Botox for Rosacea? A Novel Use of an Aesthetic Workhorse

Christopher Chu M.D.
April 3, 2024

Rosacea is a chronic skin condition characterized by facial redness, swelling, and acne-like eruptions that can cause significant discomfort and emotional distress. While the precise causes of rosacea are multifactorial, factors like neurovascular abnormalities, immune system dysregulation, and environmental triggers play crucial roles. At Pure Dermatology, we see rosacea often, and the condition can be difficult to treat. Botox for rosacea has emerged as an exciting new therapeutic option.


Before I read about the potential use of botox for rosacea, I noticed something in my wife. My wife, who has rosacea, tends to flush while running. After one particularly intense run, she noticed that while her forehead was red, there was five circles that were not. These five circles correlated perfectly to where her botox injections were previously performed. Later that year at the American Academy of Dermatology, I heard lectures about the potential use of botox for rosacea, and have since learned about its potential.

Traditionally, for papulopustular rosacea, in which patients get acne-like red bumps in rosacea-prone areas, there are many treatment options, ranging from topical creams and oral antibiotics. On the other hand, erythematotelangiectatic (ET) rosacea, which is characterized by persistent redness of the face, has been much more difficult to treat, with limited topical and oral options. Treatments for ET rosacea are usually aimed at minimizing exposure to known triggers or the use of vascular lasers. A newly studied approach however is the use of botox’s microdroplet dosing, which has shown promising results for reducing the redness of rosacea.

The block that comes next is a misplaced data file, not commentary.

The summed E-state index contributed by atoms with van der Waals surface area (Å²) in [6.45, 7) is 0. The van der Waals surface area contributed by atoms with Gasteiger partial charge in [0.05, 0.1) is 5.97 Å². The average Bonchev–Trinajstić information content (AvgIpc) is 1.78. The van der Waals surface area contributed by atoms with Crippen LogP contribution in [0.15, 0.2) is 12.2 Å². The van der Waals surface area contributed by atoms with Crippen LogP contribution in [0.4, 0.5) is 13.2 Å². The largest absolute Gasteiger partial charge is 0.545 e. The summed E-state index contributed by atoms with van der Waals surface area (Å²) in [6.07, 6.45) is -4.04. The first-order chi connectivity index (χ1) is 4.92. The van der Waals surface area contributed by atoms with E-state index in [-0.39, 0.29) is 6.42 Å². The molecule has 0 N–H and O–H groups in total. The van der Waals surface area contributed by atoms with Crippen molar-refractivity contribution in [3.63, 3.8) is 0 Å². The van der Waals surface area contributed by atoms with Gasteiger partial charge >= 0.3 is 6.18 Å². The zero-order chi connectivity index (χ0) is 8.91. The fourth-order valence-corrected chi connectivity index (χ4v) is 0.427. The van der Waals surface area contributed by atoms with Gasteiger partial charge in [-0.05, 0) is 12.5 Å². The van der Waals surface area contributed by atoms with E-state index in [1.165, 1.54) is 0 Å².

Understanding the Mechanism

Botox is a neuromodulator best known for its cosmetic applications in reducing wrinkles and fine lines. It has also been used for a variety of other conditions, ranging from migraines to TMJ. Recent studies have shown that botox can be used to treat persistent erythema and flushing associated with rosacea.

The action of Botox in rosacea treatment is twofold: First, it inhibits the release of acetylcholine, a neurotransmitter responsible for muscle contractions. This results in diminished facial redness by reducing the excessive dilation of facial blood vessels.

Second, botox can modulate a white blood cell called mast cells. Mast cells are involved in inflammation and allergic reactions, and studies have shown that botox reduces the degranulation of mast cells, the process by which these mast cells release their pro-inflammatory substances. The degranulation of mast cells play a significant role in rosacea symptoms, and preventing their degranulation appears to play a role in botox’s ability to provide relief from the persistent redness and discomfort or rosacea.


Clinical Evidence

In a series of studies, individuals with refractory rosacea flushing and erythema received intradermal injections of Botox, resulting in noticeable improvements in their symptoms. These treatments not only alleviated redness but also contributed to an overall reduction in the inflammation associated with rosacea. The side effects were minimal and transient, with patients experiencing only mild pain and localized bruising that resolved without further intervention. These effects lasted up to 3months.


Park, Kui Young, et al. "Botulinum toxin for the treatment of refractory erythema and flushing of rosacea." Dermatology 230.4 (2015): 299-301.APA

A Promising Alternative

For those grappling with rosacea's persistent and often debilitating symptoms, Botox presents a promising alternative. Its dual action— both vascular and immunological — provides a multifaceted approach to treatment, targeting the condition's symptoms at their roots.


While Botox for rosacea may not be suitable for everyone, and its use in rosacea is still being studied, the evidence thus far is encouraging. For patients suffering from severe redness and inflammation from rosacea, botox may be used as an adjunct therapy to laser treatment or medical therapy, or as the lone therapeutic modality. At Pure Dermatology, we are experts in rosacea. We can help you determine what type of rosacea you may have, and assist in deciding whether the use of lasers, medical therapy, or a neuromodulator like botox is the right choice for your type of rosacea.